Up until last August last year, I thought I simply had difficult episodes in my childhood. Other people, I know, had it worse. I had always tried to count my blessings. Then, in September, my mother snapped. At least her mind did, probably after decades of being dangerously taut and frayed. Looking back now, I can’t help admitting that my growing up years were peppered with twisted events.
Several closely spaced incidents might have led to my mother’s eventual breakdown. The year before, my grandmother died. My mother, I had mistakenly hoped, had made peace with her. My grandmother was one source of my mother’s insecurity. My mother claims that her mother, as well as her father, had favored her siblings over her. She, their firstborn, grew up under the care of her maternal grandparents; thus, she believed that she was unloved by her parents. My aunt recently told me that my mother once chased her with a pair of scissors after seeing the fabric for her graduation dress that my grandmother gave my mother. She hissed to my aunt, “If it’s for you, it’s always beautiful. If it’s for me, it looks like that!”
A few months after my grandmother was buried, my father died. Aside from the failure of his health, my father, I strongly suspect, died a psychologically broken man. My parents’ marriage was neither a happy nor a loving one. I had never seen them exchanging friendly banters, sweet glances, much less shared affectionate gestures. My mother had always deflected any hugs from my father, even with us kids around. All I can remember are the arguments and the fighting that highlighted their insipid, sometimes hostile, co-existence under the same roof.
The big chunk of it all, my mother’s high school sweetheart, with whom she was able to renew friendship a few months after my father died, darted out of her life again following a short-term reunion. He is still very much married and, I supposed, he didn’t welcome my mother’s advances. My mother believed that he was still carrying a torch for her after she chose to marry my father. This she believes until now. I don’t know what her reasons were for accepting my father’s marriage proposal but I believe that one shouldn’t blame other people for the choices that one makes in life. My mother claimed my grandfather preferred that she married my father.
While she was in her teens or even before that, my mother may have already been festering with hatred, envy, and insecurity when she couldn’t move past her parents’ entrusting her to her grandparents. Psychologists and psychiatrists were unheard of then, and mental instability or illness was only for “other people.” My mother’s state had remained unchecked.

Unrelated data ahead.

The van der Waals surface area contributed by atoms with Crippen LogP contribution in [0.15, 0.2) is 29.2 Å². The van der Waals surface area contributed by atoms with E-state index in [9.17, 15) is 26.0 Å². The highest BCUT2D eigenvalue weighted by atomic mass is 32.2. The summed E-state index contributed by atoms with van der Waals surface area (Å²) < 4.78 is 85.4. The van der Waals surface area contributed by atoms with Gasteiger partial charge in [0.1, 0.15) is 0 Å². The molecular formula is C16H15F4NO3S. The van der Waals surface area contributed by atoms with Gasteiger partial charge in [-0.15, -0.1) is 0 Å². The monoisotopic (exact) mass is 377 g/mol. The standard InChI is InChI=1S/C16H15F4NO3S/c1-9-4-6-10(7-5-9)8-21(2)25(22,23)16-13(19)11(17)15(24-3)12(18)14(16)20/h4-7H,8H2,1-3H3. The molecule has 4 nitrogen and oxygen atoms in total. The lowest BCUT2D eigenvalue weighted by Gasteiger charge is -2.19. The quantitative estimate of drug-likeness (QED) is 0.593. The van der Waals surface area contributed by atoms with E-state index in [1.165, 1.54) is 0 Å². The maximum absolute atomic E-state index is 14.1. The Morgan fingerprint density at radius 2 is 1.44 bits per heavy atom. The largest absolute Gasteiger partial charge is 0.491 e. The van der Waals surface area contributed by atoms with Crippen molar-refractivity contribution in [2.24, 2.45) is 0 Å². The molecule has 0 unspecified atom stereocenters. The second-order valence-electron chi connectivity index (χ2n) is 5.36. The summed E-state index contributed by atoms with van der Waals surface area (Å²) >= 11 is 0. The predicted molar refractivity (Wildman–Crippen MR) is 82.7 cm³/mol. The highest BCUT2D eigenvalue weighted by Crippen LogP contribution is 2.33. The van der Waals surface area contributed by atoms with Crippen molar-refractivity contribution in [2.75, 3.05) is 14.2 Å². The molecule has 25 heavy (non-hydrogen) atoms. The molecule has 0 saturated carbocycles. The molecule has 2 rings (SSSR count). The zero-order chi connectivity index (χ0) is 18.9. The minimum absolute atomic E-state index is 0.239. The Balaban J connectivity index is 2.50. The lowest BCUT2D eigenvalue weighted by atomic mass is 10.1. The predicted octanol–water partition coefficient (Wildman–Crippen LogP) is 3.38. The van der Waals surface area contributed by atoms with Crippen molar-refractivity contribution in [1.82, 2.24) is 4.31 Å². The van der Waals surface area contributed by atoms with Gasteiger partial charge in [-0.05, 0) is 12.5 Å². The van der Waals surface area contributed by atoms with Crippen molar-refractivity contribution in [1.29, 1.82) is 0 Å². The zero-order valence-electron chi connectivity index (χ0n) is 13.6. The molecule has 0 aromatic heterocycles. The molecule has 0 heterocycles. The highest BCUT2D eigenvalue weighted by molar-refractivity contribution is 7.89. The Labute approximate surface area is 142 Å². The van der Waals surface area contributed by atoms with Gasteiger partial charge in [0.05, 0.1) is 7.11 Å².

Over the years, I remember my mother being in her dark moods, usually over issues of jealousy over my father. The atmosphere at home would literally be charged with negative energy that one could almost feel it, like pin pricks, on one’s skin. She would rage over the simplest lapses of those around her. My siblings and I would then stay in our rooms, get comfort from books or from the silence inside the four walls that buffered us from the turmoil outside. She must have been so wrapped up in her own battles that I can’t remember her taking the time to be motherly to her children.
And the biggest profanity of it all was such a warped and shameful notion. As we, her daughters started to grow up, she would suspect our father of giving questionable attention to and harboring dubious interests towards us. One by one, as we became teenagers, we started to drift away from our father fearing our mother’s ire. I have belatedly found this out. I thought I was the only one, but I also heard the same accounts and sentiments from my sisters and from my aunt.
My great heartache and realization after my father died is that my father was robbed of what could have been happy times with his children. These could have been his only consolation in a loveless marriage.
My mother has slowly recovered physically from her breakdown after she was hospitalized and treated by doctors. However, she is regularly taking medications for her mental condition, probably for life.
All she writes or talks about is her old boyfriend who doesn’t even give her the time of the day now. She doesn’t reminisce about my father and mentions him only grudgingly in the autobiography that she is writing. It’s mostly about the one that got away.
At times, I cry for myself and for my sisters whose childhoods were tainted with my mother’s twisted ways. More than that, my heart bleeds for my father who died not only with a broken body but also with a broken heart.
I pray I could forgive my mother, for she may not have been equipped to fight her demons. I want to forgive her, because I don’t want to live my life as she has lived hers.